Looking Holistically At Unique Device ID

While some proposed elements of the unique device identification (UDI) rule—compliance timelines included—are unlikely to change, FDA is reviewing industry feedback on issues from  convenience kits to direct part marking (DPM),  Jay Crowley, senior advisor, patient safety, FDA, said at the Medical Design & Manufacturing West conference in Anaheim in February.
“The implementation time frame was a balance we struck. I don’t think it is going to change much in the final rule,” Crowley said.
Crowley addressed the issue of labeling of existing inventory, which companies argued would create significant costs. “Does existing inventory have to be relabeled?  The short answer is no. We will come up with a process similar to that used with the (2005) bar code rule,” Crowley said.
Noting industry push back on the date format and DPM on implants, Crowley said the agency will work toward reasonable approaches to those issues. The proposed rule calls for DPM on three categories: implantables, on devices that will be resterilized in multiple uses, and on software.
“We received a lot of comments on the DPM exemption process. We recognize this is a new space for many manufacturers. We laid out an open-loop process. Many want to see a more closed-loop process, with prospective exemptions. There were many good issues raised and we are working through these now,” Crowley said.
Jackie Elkin, global process owner-SPI, Medtronic,  said that “we are struggling with DPM on implants.
“We have products that are too small, or where the material is not amenable, or it impacts the safety or efficacy of the product. This gets into the realm of testing where you have to get the product reapproved—which gets expensive. We think a better solution is to capture the UDI at the time of implantation,” Elkin said.
Crowley said the expectation is that convenience kits will be uniquely IDed, though  “we have to lock down the wording. There is a lot of work going on at IMDRF (on the issue).  IMDRF the successor to GHTF, will publish guidance on issues raised by the proposed UDI rule at the end of calendar year, he said.
The UDI rule requires that “labelers”—those responsible for the product—use a UDI in human readable and AIDC format on the label, with separate UDIs required for higher levels of packaging. While industry has applauded the agency’s technology-neutral position on the coding, companies will need to ensure that coding is scannable both internally and at supply partners .
“We are hoping that people will make intelligent decisions on the type of bar codes to use (and) expect to see convergence in this space,” Crowley said.
With the globally unique device identification data base, FDA will collect “what we consider as basic identifying information.” The data will be made publically available with the exception of the listing number. A draft users’ guide on the d-base will be published next month (March), Crowley said.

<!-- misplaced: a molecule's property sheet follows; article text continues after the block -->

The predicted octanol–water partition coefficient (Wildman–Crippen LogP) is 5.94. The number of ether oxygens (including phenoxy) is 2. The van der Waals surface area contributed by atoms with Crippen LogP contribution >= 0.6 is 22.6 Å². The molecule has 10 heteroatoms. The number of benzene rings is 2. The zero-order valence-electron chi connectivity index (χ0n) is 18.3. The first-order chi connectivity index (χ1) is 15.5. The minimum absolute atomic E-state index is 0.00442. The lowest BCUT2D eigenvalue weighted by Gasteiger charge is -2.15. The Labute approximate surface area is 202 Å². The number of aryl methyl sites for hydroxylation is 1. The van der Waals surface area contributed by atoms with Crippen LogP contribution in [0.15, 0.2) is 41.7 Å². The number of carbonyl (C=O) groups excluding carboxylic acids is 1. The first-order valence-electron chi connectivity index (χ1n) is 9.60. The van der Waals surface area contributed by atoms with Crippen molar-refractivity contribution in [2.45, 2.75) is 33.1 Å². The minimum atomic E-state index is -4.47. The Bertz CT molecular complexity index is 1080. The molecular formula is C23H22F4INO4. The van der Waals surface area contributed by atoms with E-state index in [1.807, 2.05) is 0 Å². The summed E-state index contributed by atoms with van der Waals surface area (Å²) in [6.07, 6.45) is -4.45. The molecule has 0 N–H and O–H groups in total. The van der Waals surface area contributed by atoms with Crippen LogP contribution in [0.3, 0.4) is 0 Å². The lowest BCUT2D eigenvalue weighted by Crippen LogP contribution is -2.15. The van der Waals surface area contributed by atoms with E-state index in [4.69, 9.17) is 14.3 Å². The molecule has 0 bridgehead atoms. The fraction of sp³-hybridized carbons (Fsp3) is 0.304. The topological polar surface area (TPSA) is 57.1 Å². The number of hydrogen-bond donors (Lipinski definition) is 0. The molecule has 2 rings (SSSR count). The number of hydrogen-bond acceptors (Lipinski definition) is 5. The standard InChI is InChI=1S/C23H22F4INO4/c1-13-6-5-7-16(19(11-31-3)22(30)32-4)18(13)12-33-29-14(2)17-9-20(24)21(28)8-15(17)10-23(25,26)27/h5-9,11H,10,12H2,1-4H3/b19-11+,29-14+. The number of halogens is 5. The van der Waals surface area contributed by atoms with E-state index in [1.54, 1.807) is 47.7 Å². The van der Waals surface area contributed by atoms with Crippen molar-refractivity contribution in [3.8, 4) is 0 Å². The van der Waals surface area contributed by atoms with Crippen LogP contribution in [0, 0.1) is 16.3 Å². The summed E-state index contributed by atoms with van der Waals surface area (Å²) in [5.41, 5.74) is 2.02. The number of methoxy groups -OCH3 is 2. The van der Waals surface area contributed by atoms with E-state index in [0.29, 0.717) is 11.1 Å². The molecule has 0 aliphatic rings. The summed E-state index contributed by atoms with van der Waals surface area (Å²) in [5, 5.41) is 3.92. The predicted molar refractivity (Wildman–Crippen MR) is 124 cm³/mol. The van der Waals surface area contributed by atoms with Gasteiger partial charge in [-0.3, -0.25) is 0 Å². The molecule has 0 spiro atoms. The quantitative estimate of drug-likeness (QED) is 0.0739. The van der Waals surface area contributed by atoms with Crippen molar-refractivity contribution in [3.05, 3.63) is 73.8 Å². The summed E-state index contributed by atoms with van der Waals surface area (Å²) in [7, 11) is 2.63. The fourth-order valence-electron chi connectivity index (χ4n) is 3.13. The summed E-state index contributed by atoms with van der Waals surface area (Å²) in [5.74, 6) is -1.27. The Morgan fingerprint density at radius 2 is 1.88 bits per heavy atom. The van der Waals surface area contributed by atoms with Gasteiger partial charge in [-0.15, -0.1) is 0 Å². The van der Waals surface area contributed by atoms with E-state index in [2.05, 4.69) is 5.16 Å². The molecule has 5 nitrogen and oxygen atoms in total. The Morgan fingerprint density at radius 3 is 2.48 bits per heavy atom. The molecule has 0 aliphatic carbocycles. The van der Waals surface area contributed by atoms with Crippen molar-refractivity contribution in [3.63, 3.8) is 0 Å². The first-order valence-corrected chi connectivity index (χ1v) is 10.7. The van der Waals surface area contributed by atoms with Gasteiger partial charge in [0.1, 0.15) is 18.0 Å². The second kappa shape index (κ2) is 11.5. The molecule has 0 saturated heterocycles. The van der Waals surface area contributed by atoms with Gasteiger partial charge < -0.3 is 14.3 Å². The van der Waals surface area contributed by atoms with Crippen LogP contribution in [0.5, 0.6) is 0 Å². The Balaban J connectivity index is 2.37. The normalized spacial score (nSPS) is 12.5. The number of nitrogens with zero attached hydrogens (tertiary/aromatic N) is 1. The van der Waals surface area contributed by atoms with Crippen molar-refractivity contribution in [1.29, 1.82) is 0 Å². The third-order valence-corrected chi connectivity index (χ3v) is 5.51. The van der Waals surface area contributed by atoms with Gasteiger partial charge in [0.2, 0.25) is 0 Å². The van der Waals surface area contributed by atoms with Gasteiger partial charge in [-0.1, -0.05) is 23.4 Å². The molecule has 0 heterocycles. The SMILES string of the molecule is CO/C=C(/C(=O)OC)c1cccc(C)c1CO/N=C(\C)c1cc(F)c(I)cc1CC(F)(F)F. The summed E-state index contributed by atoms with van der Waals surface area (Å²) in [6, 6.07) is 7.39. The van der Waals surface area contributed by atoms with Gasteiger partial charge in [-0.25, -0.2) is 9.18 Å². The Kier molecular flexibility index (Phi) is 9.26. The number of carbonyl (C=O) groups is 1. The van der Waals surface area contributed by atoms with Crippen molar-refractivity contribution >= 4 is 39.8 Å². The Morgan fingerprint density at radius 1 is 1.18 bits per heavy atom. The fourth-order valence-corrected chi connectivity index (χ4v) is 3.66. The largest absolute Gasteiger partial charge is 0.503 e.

Presenters stressed that UDI is not just an issue for the packaging department but rather requires a view throughout the enterprise and the global supply chain. In preparing to meet the requirements of UDI, medical device manufacturers should keep the business benefits of a standards-based system in view.
Master data management will be a significant hurdle as firms source data from many different systems internally and externally that may not be connected or in the format FDA wants.
QSR-based processes and systems for capturing data, with change control for CFR 21 Part II compliance, will be needed, as firms push data out to different needs and applications.
“We see many public health benefits, particularly in the post-market space. (In addition), you have to look holistically at the way you think about UDI. It is important for everyone to understand the larger benefits,” Crowley said.
Companies have an opportunity to maximize business value, as labeling becomes the foundation for understanding how product is being used across the chain.
 “We have worked in silos previously. Now we can help the providers develop and standardize on their own systems and processes,” said Elkin, who described Medtronic’s development of “standard product identifiers,” and use of GS1 standards to automate and verify supply chain product movement.
“End-to-end integration (with consistent, synchronized data) is just plain good business practice. You leave a lot of money on the table if you are just labeling and submitting to (FDA’s data-base). It’s like buying a smart phone, paying the monthly dues, and just using it as a phone,” Elkin said.
Supply chain parties have heretofore focused on “maximizing silos,” said Joe Pleasant, CIO, Premier.
As health systems’ drive to outcomes-focused practice, they need consistent data from integrated systems pulling information from inside the hospital and from outside sources such as doctors and pharmacies.
“In order to really understand what is going on with the patient, all parties in the chain need to be speaking the same language,” Pleasant said.
Pleasant noted that use of GS1 standards continues to grow among the GPO’s partners, with 50% of product bearing a GLN (global location number), 35% a GTIN (UDI).
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